A shortage of cancer drugs is forcing doctors to confront the reality that some patients could die needlessly.
“Lives will be shortened,” Dr. Patrick Timmins III, a gynecologic oncologist at Women’s Cancer Care Associates in Albany, New York, told the Atlantic.
“A lot of people are going to be hurt,” he added. “I’ve been doing this forever, and this is absolute lunacy.”
Timmins is just one of thousands of doctors worldwide who are struggling with an acute shortage of drugs.
Some of these are nonprescription drugs, like cold and flu medicines. But life-saving drugs for cancer patients are also not available.
The drugs carboplatin and cisplatin, for example, are the preferred treatments for a wide range of cancers, including ovarian, breast, lung and testicular cancers.
But 93% of cancer centers are experiencing shortages of carboplatin and 70% are short on cisplatin, according to a National Comprehensive Cancer Network survey.
The drug shortage is so extreme that it’s a national security threat, according to a recent Senate Homeland Security and Governmental Affairs Committee report.
“These shortages [are] causing delays in treatment, increasing the risk of medication errors, and requiring the use of less-effective alternative treatments,” the report said.
The causes of the drug shortage are varied, but most experts point to the glaring gaps in the drug supply chain as a primary cause.
One foreign manufacturer, Indian drugmaker Intas Pharmaceuticals, was cited during a Food and Drug Administration inspection in November 2022 for numerous safety and quality-control problems.
After their manufacturing facility closed, the world was suddenly caught in a supply chain nightmare, as Intas was a primary source of chemotherapy drugs.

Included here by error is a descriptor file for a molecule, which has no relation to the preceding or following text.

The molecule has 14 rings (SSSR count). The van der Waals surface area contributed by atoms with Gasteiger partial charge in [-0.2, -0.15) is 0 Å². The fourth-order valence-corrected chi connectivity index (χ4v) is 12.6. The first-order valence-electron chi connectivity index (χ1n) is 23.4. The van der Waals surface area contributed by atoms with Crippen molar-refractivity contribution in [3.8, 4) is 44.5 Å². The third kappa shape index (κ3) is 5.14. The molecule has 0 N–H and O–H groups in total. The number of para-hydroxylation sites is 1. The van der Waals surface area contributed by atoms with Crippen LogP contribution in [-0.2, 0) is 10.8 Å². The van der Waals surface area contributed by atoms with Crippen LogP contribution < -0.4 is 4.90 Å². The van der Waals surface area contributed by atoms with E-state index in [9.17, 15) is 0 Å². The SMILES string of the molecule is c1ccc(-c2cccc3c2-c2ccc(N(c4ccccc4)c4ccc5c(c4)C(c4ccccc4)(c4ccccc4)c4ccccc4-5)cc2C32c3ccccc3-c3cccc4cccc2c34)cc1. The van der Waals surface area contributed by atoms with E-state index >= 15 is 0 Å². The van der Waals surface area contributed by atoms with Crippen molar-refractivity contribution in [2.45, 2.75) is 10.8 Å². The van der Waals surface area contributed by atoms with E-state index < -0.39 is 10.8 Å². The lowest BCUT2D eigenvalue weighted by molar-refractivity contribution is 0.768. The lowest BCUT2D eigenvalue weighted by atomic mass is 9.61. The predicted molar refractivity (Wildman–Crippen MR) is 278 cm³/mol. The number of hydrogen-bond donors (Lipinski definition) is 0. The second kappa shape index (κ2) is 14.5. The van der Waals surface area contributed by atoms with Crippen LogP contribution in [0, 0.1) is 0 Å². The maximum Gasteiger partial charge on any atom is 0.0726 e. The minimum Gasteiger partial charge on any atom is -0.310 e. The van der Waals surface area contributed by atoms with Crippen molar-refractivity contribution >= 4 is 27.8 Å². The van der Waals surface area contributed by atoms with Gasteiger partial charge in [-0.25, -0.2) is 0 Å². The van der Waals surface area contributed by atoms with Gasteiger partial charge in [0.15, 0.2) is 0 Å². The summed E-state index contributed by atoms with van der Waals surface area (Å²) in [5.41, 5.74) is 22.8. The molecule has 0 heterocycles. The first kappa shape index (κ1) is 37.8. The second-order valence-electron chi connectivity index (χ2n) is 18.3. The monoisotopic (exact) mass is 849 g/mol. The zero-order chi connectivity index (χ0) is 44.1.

As doctors scramble to find desperately needed cisplatin, the FDA has allowed a manufacturer in China to import their cisplatin, even though it “is marketed and manufactured in China and is not FDA-approved.”
The root of the problem, experts claim, involves the economics of drug manufacturing. Once a drug’s patent expires, it can be sold as a generic at a much lower cost.
According to the FDA, “91% of all prescriptions in the United States are filled as generic drugs, with more than 32,000 generic drugs approved by the FDA to date.”
But that lower cost makes generic drugs less attractive to manufacturers, so there are fewer drugmakers willing to invest in making the drug. Even offshore manufacturers are forced to cut corners when making the drugs.
“We have a market that’s totally just focused on price” instead of safety or availability,” Dr. Kevin Schulman, a professor of medicine and business at Stanford University, told NPR.
“We save hundreds of billions of dollars a year using generic drugs rather than brand-name drugs, but we only save that money if the drugs are available,” he added.
About 130 generic drugs are now in dangerously short supply — and that list keeps growing, says the Association for Affordable Medicines, a generic drug industry group.
The crisis, in addition to affecting medical staff already burned out after years of COVID-19 stress, is wreaking havoc on a very personal level.
Robert Landfair, 76, was prescribed Pluvicto to treat his stage 4 prostate cancer.
“I definitely need that drug,” Landfair told NBC News.
But Pluvicto manufacturer Novartis has supply problems, leaving Landfair on a monthslong waiting list for the medication.
“We’re kind of handcuffed here as oncologists,” said Landfair’s doctor, Alan Tan of Rush University Medical Center in Chicago, which has shortages of both Pluvicto and cisplatin.
If patients don’t get the drugs they need, Tan added, some of them are “going to die.”